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this date have placed 9,041.35 tons in the main work and in the detached piece.
The work of putting in stone will be continued through the season. In addition to this work it is proposed to employ a vessel, with hoisting apparatus and divers, to remove bowlders from the anchorage sheltered by the breakwater.
The funds now available are thought to be sufficient to complete the smaller breakwater, designed for the business of the island.
The original survey, upon which estimates were made for this work, was made under the direction of Col. D. C. Houston, United States Engineers, in 1867.
A Board of Engineers was convened under date of February 18, 1868, to report plans and estimates for this work. Their report was published as Senate Mis. Doc., No. 81, Fortieth Congress, Second Session. Estimates were made by this Board for three breakwaters:
First. One for a harbor large enough for a shelter for the largest vessels, the estimated cost of which was about $3,000,000.
Second. A breakwater for a harbor for local purposes, to extend from the shore out 500 feet, to “Five-foot Rock," to cost $372,000.
Third. A breakwater for a harbor for local purposes to extend to a point 300 feet beyond “Five-foot Rock,” to cost $553,798.
The breakwaters for local purposes, estimated for by this Board, were to be of riprap stone, with the outer or seaward slope faced with stone of from two to five tons weight, and to be surmounted by a parapet or wall of cut stone above low water.
The work of construction was commenced in October, 1870, by throwing in riprap stone. The season's work demonstrated that to carry on this work cheaply, shelter must be had for vessels engaged in the work. 'This was done by building a timber crib in the shore angle of the breakwater, inclosing an area of about 250 by 300 feet, with an entrance 60 feet wide. This enclosure was dredged to seven feet depth at mean low water. The rise of the tide being about 3.2 feet, vessels drawing ten feet can enter this basin at high water.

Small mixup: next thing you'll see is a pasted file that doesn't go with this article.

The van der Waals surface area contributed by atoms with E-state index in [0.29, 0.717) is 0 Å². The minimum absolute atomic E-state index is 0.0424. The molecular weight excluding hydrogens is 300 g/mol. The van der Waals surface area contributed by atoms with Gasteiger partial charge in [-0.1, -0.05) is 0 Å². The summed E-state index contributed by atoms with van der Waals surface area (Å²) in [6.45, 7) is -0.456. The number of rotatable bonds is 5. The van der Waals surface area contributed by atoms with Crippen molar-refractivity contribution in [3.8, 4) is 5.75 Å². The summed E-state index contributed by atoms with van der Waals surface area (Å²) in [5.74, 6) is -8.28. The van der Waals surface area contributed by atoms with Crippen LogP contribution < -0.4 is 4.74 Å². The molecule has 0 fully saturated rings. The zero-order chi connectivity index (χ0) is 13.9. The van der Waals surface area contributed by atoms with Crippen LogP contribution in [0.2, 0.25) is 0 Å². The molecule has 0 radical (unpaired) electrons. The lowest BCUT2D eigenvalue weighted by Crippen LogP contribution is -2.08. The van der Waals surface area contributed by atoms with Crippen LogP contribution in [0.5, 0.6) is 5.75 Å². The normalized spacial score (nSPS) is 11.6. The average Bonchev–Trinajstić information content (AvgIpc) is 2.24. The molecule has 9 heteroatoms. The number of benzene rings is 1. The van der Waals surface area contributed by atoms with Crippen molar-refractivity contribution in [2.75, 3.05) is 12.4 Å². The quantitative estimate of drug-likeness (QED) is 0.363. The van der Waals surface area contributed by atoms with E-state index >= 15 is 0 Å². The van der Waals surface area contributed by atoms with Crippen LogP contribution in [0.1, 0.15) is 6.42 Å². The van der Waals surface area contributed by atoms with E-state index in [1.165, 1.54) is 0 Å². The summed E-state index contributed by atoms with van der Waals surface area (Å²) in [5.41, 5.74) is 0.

Instead of surmounting the breakwater with a parapet of cut stone, as proposed by the Board of Engineers, we have built it to the required height with riprap, or quarry stone, thereby effecting a considerable saving in the cost of the work.
The present condition of the work is as follows: The main breakwater is completed to a point 500 feet beyond the “Five-foot Rock,"
and 1,325 feet from the south side of the inner harbor, or basin. This it is proposed to extend about fifty feet farther.
The detached piece was commenced at a point 200 feet beyond, and on line with the outer end of the main work.
The detached piece makes an angle of fifteen degrees to the left, at a point about fifty feet from the south end, and an additional fifteen degrees at a point 100 feet from the south end. From this point it is to be continued in a straight line as far as this contract for stone will build it. The present length of the detached pier is about ninety feet. It will probably be about 250 feet in length on completion of this contract.
The following appropriations have been made for this work:
July 1, 1870....
$30,000 75,000 50,000 50,000 20,000 20,000 40,000
In justice to the engineering of this work, it should be considered finished according to the original plan of procuring sufficient shelter for the use of the business of the island. More shelter has been secured, and at a cost much less than estimated. Like all such works, , it will, in time, need repairs, and like all such improvements, too, there will probably be a need of extending it, for it has become the resort of timbers of fishing vessels, not connected with the island, and they sometimes quite fill the harbor.
The mackerel fishermen and men haden fishermen would at times fill up a harbor of double the present capacity, and it will undoubtedly be sought by ordinary coasters, to properly accommodate which would require a harbor not less than four or five times the present capacity.
The increase of area for anchorage can probably be doubled or trebled by removing bowlders and dredging, and as far as the enlargement can be made in this way, it is probably cheaper than by extending the break water.
At the close of this season's work it is proposed to submit a final report, reviewing the subject in detail, and giving plans and estimates of cost of meeting the probable wants of the future.